The presenting symptom of papillary squamotransitional cell carcinoma is usually either abnormal bleeding or abnormal cervical–vaginal cytology. The gross tumor configuration is described as papillary, polypoid, or exophytic. The neoplasm is characterized microscopically by the presence of predominantly narrow fibrovascular cores covered by a multilayered epithelium that may resemble either transitional cells, squamous cells, or both (Fig. 45). Cytologic atypia is usually present in cells having oval nuclei, with frequent hyperchromasia and the occasional presence of longitudinal intranuclear grooves. Koilocytosis is rare, but mitoses are distributed throughout the epithelium. Often stromal invasion is not identifiable within the papillae of a superficial biopsy and must be sought at the deeper stromal interface. The invasive component may be identical to either conventional squamous or transitional cell carcinoma and usually elicits a desmoplastic host response.
Fig. 45

Papillary squamotransitional cell carcinoma. The tumor closely resembles a papillary urothelial cell carcinoma

The biologic behavior remains incompletely defined and has been described as either indolent or similar to that of conventional squamous carcinoma (Koenig et al. 1997; Randall et al. 1986). Some of the cases have followed treatment of primary papillary transitional cell carcinomas of the urinary tract or have been associated with transitional cell metaplasia, suggesting the possibility of an extended urogenital field at risk for transitional cell neoplasia (Fetissof et al. 1990).

Clear Cell Adenocarcinoma

General Features

From the 1970s to the 1990s, most cases of vaginal clear cell adenocarcinoma occurred in young women with a documented history of DES exposure in utero. The median age at the time of diagnosis in the DES-exposed US population was 19 years, and the risk of tumor development was higher when the drug was started early in pregnancy. Fortunately, clear cell adenocarcinoma developed in only about 0.1% of exposed females up to the age of 24 years. As of 2008, 757 cases of clear cell adenocarcinoma of the cervix or vagina had been accessioned worldwide to the Registry for Research on Hormonal Transplacental Carcinogenesis. Consequent to the removal of DES from the market for the treatment of high-risk pregnancy in 1971, the exposed population has aged, and between 2003 and 2008, only 35 cases of clear cell carcinomas were reported to the Registry (personal communication). Nevertheless, even though the risk of developing clear cell carcinoma was thought to decrease following age 20, long-term follow-up studies have shown the risk extending past age 40 (Hou et al. 2017; Troisi et al. 2007; Verloop et al. 2010); in addition, DES-exposed patients are at increased risk of developing melanoma before age 40 and a slightly increased risk of developing breast carcinoma after age 40 (Troisi et al. 2007; Verloop et al. 2010). Our understanding of DES-mediated carcinogenesis remains incomplete. A high frequency of microsatellite instability and overexpression of wild-type p53 has been observed (Waggoner et al. 1996; Ways et al. 1987). A bimodal age distribution with peaks in the third and eighth decade is seen even in women without DES exposure suggesting pathogenetic factors other than DES exposure in the development of vaginal clear cell carcinoma (Hanselaar et a1. 1997).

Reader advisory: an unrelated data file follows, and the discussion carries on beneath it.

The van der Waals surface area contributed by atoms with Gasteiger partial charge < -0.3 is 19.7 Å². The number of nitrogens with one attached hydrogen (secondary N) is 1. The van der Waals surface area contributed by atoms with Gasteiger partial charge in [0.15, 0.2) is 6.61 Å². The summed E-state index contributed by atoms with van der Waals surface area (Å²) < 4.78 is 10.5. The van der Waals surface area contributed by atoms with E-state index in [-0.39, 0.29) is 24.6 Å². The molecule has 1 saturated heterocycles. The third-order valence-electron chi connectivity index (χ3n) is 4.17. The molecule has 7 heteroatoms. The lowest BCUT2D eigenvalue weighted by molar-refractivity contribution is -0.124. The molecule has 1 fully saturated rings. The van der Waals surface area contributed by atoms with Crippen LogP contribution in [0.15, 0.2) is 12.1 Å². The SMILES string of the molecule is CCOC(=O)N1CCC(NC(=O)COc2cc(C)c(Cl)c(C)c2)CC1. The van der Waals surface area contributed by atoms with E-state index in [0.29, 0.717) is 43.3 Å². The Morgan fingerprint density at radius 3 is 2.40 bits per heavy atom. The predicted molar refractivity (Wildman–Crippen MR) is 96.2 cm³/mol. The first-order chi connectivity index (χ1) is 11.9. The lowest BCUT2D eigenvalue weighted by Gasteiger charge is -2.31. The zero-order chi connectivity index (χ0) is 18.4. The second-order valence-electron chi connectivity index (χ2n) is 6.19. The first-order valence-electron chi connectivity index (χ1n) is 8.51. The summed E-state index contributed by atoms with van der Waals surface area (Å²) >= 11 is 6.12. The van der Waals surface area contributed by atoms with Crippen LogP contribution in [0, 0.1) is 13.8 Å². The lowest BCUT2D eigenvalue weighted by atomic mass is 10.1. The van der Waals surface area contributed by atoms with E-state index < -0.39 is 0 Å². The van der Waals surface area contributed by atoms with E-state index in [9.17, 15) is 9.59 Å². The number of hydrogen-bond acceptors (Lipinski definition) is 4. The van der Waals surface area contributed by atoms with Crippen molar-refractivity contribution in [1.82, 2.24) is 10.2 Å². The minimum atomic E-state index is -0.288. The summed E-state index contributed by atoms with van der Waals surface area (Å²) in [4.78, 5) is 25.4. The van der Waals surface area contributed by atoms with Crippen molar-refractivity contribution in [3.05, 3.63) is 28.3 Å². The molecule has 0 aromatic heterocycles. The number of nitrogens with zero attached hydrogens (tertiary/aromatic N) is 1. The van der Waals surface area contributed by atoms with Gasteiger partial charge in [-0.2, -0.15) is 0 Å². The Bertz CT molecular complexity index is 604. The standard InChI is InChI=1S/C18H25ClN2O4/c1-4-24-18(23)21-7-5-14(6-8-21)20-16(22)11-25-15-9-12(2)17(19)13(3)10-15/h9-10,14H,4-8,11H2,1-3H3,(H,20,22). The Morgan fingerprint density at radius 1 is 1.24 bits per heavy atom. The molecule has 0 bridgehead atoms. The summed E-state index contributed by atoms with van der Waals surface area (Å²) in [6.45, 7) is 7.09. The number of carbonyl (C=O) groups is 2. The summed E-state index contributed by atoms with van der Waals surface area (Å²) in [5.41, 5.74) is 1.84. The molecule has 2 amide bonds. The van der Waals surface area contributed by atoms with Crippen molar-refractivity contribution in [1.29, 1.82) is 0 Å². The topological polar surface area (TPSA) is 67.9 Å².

Clinical Features

Larger tumors almost always cause symptoms such as vaginal bleeding or discharge, while many small tumors are asymptomatic and may present as an abnormal Papanicolaou smear. Approximately 60% of lesions have been confined to the vagina. The remainder have been limited to the cervix or involved both the cervix and vagina.

Gross Findings

The tumor may involve any portion of the vagina and/or cervix, but they more commonly involve the anterior wall of the upper third. Most of the larger cancers are polypoid and nodular, but some are flat or ulcerated, having a granular or indurated surface. Small tumors may be invisible on colposcopic examination if confined to the lamina propria and covered by normal or metaplastic squamous epithelium and are detectable only by palpation (Fig. 46).
Fig. 46

Flat clear cell carcinoma of the vagina. This tumor was detectable only by palpation since the overlying mucosa underwent complete squamous metaplasia and the underlying neoplastic glands produced a small nodule